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Friday, Apr. 29, 2016

Boldly Going Nowhere

Thursday, April 6, 2006

The Great Tornado Ride

There are approximately 1,000 tornadoes in the United States each year. The 10 deadliest were:

1) March 18, 1925, in Murphysboro, Mo. and Gorham, Ill. -- 695 dead, 2,027 injured.

2) May 7, 1840, in Nachez, Miss. -- 317 dead, 109 injured.

3) May 27, 1896, in St Louis, Mo., and East St. Louis, Ill. -- 255 dead, 1,000 injured

4) April 5, 1936, in Tupelo, Miss. -- 216 dead, 700 injured.

5) April 6, 1936, in Gainseville, Ga. -- 203 dead, 1,600 injured.

6) April 9, 1947, in Glazier, Texas, and Higgins, Okla. -- 181 dead, 970 injured.

7) April 24, 1908, in Amite, La., and Purvis, Miss. -- 143 dead, 770 injured.

8) June 12, 1899, in New Richmond, Wis. -- 117 dead, 200 injured.

9) June 8, 1953, in Flint, Mich. -- 115 dead, 884 injured

10) May 11, 1953, in Waco, Texas -- 114 dead, 597 injured.

Tornadoes are extremely dangerous. If you see one coming, you should head directly for your storm shelter. Whenever my ex-wife rolls into town, I also rush to the storm shelter and hide until the danger has passed.

Matt Suder is a 19-year-old high school senior in Fordland, Mo., 20 miles east of Springfield. He lives in a rural mobile home with his grandmother, Linda Kelly, and his uncle, Robert Dewhirst.

On March 12, 2006, Matt told his girlfriend that he always wanted to see a tornado.

Later that evening, dressed only in his boxer shorts, Matt was watching TV when he heard an awesome noise approaching the mobile home. His grandmother was in the kitchen and his uncle was in a bedroom. Matt got up to shut the window in the living room. That's when the tornado hit.

Matt hollered at his grandmother, then was struck on the head by a large heavy lamp, rendering him unconscious. When his grandmother turned around toward Matt, that entire end of the mobile home was gone.

The tornado tore the walls and roof off the mobile home and sucked Matt up into the funnel.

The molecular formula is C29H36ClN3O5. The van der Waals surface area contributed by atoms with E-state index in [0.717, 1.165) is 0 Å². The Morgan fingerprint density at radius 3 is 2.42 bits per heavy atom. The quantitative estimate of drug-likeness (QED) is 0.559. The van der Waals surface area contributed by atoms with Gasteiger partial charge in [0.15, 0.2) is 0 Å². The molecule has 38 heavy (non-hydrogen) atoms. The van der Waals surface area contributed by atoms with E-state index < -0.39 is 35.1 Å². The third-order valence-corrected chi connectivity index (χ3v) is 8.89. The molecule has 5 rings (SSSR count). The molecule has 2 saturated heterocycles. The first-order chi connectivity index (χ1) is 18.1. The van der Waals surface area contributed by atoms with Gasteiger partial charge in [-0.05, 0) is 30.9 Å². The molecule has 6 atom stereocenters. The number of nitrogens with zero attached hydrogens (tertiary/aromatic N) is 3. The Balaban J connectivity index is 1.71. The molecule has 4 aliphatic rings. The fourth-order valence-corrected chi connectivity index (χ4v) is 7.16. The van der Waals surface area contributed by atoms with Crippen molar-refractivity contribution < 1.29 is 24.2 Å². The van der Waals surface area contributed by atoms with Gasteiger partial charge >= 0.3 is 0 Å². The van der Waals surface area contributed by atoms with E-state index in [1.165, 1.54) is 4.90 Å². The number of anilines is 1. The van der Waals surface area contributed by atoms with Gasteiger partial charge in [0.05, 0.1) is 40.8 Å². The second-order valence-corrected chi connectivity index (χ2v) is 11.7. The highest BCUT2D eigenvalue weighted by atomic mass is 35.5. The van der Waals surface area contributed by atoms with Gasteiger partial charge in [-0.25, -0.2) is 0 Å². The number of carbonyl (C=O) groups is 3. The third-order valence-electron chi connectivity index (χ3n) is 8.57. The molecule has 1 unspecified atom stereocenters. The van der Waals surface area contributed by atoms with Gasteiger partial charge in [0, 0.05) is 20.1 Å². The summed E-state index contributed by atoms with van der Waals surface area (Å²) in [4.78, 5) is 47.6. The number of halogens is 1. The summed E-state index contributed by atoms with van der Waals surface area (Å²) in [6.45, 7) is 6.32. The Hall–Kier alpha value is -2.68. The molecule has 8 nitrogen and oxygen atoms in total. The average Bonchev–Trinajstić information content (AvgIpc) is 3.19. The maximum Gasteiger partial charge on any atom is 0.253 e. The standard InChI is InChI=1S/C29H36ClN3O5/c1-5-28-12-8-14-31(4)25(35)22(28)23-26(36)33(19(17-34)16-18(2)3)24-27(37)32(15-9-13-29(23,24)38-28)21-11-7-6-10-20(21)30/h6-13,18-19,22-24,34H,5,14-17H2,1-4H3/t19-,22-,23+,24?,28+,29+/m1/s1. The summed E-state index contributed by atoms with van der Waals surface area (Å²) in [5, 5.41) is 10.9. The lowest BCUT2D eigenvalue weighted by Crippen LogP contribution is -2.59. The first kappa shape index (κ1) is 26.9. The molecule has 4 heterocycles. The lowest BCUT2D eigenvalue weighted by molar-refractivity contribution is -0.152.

As the old saying goes -- be careful what you wish for; it may come true. When you tell your girlfriend you want to see a tornado, make sure to add a "from a safe distance" clause. It's not wise to fool with Mother Nature.

When he regained consciousness, Matt was about a quarter mile (later measured at 1,307 feet) from what was left of the mobile home in an open pasture near a barbed-wire fence and a gravel road.

He looked back toward the mobile home site but saw no lights in the darkness and feared his grandmother and uncle were badly hurt or dead. Instead of returning back to the site, he made his way to the gravel road and ran to a neighbor's house in his bare feet. The neighbor called 911 and help was soon on the way.

Matt's grandmother was found wedged between a table and kitchen cabinets. His uncle was pinned between two mattresses. Both are recovering from their injuries at a relative's home.

Matt suffered a cut on his head that required five staples and his feet were all cut up from the gravel road.

Tom Grazulis, author of The Tornado: Nature's Ultimate Windstorm, is a meteorologist and expert on tornadoes. According to Grazulis, somewhere around 400 feet is the general limit of being lifted and dropped in a tornado and surviving. The previously known distance record was held by a 9-year-old girl who, in 1955, survived a 1,000-foot ride. Those who were tossed a quarter mile or more were either killed in the air or dead when lifted.

The following Tuesday, March 21, ABC did a segment on "Good Morning America" about Matt's tornado ride. He has also been contacted by representatives of "The David Letterman Show" about a possible appearance.

The only thing worse than being plucked out of your home, wearing only boxer shorts, and dumped a quarter mile away is being plucked out of your home, without the boxer shorts, and dumped a quarter mile away.

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Bret Burquest is an award-winning columnist and author of four novels, which are available at Amazon.com. He can be contacted at bret@centurytel.net.